In addition to blood tests, chest X-ray, EKG, echocardiogram, PET scan, or MRI, your doctor may prescribe a nuclear stress test or a MUGA scan. These are all ways a cardiologist can evaluate heart failure.
Your cardiologist will begin by taking a thorough medical history, discussing your symptoms, and conducting an extensive physical examination. Using a stethoscope, your cardiologist will listen for abnormal sounds (such as murmurs) that reveal problems with your heart’s function. A stethoscope will also allow the doctor to hear crackling sounds (called rales) that indicate fluid in the lungs). The cardiologist will check your neck for distended neck veins, feel your abdomen for signs of fluid retention and liver enlargement, evaluate your skin color, take your blood pressure, and check your pulse for a rapid or irregular heart rate. Blood and urine tests will likely be ordered.
Some tests will enable your doctor to view and measure your heart’s shape, size, function, and capacity to respond to stress and exercise. The most common tests you are likely to have during the evaluation are discussed below. These tests are noninvasive, which means that nothing punctures your skin.
Metabolic Stress Test
The metabolic stress test, also called a cardiopulmonary exercise test, is done on a treadmill or bicycle. This test is used to measure your functional capacity, and how well you utilize oxygen during exercise.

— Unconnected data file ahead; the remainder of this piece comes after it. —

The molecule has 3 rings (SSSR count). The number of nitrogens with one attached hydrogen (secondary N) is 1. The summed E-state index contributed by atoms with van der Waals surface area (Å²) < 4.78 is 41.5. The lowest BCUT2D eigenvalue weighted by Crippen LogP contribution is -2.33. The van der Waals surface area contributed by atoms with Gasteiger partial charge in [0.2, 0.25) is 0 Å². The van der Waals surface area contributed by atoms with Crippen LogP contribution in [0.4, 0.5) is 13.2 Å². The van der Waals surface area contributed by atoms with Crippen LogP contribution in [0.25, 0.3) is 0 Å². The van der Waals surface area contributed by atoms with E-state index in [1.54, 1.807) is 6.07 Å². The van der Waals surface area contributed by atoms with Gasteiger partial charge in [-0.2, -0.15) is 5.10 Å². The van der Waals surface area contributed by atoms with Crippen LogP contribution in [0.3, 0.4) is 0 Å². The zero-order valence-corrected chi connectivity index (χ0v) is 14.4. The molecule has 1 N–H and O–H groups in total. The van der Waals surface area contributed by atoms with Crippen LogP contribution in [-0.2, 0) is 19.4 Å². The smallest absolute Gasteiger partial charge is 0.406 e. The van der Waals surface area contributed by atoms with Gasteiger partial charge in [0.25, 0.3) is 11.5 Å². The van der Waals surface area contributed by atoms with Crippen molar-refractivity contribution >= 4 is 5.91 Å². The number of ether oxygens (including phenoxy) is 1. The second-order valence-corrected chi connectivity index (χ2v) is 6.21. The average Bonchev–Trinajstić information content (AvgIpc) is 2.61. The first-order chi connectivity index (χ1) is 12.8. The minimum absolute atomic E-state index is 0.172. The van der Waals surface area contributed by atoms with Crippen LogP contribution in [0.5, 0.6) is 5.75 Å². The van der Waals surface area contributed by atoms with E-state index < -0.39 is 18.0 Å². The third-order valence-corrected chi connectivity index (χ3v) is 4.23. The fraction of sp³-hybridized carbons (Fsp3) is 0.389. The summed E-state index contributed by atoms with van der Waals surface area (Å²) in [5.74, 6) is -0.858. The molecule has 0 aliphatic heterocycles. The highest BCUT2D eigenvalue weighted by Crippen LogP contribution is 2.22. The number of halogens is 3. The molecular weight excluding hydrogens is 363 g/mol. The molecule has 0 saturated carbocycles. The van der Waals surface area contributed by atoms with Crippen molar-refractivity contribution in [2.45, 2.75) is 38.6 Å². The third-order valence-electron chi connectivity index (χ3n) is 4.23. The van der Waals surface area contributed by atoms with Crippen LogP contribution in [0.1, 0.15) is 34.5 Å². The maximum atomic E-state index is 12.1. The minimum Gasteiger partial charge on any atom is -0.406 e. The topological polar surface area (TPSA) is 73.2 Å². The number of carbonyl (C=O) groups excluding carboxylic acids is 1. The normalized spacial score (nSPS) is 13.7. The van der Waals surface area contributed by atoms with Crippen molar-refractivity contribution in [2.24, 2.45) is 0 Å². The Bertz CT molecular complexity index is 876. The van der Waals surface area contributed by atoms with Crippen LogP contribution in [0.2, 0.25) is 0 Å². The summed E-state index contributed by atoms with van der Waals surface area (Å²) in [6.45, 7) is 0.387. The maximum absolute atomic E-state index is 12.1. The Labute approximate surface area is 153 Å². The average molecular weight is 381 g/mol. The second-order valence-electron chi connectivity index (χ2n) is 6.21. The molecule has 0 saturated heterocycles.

During the test, you will wear nose clips so that only mouth breathing is possible. A mouthpiece will measure how much oxygen you inhale and how much carbon dioxide you exhale. Your peak oxygen consumption will be calculated and compared with what is normal for someone of your age, size, and physique.
This provides an objective measure of functional impairment.
Radionuclide Nuclear Stress Test
When a stress test is combined with the use of a radioactive isotope (usually thallium and/or sestamibi) injected into a vein, it is called a nuclear stress test, myocardial perfusion scan, or SPECT scan. SPECT stands for single-photon emission computed tomography—“single-photon,” because the radioisotopes emit only a single type of radiation (gamma rays). A special camera that sees only gamma rays is used to collect the gamma rays that a computer uses to construct an image—hence, the test is “computed.” Tomography is a method of reconstructing images in sections or planes. This enables a physician to look at a specific section of the heart to see how much blood it is receiving.
When the isotope is injected, the blood carries it to the heart, where it accumulates in areas with adequate blood flow. If a coronary artery is blocked, the isotope can’t get through. The test is usually performed when your heart is at rest and again after exercise.
In larger individuals, sestamibi may work better than thallium. In some centers, thallium and sestamibi are combined for dual-isotope SPECT imaging.
A variation of the radionuclide test is the multiple-gated acquisition (MUGA) scan, which captures the heart in motion. A small amount of thallium or technetium is injected into a vein, and as the isotope flows through the heart, the size and shape of the ventricles and their pumping ability can be seen. This test helps assess how well the heart contracts, and measures the ejection fraction of both the left and right ventricles. The test may be done at rest or while exercising.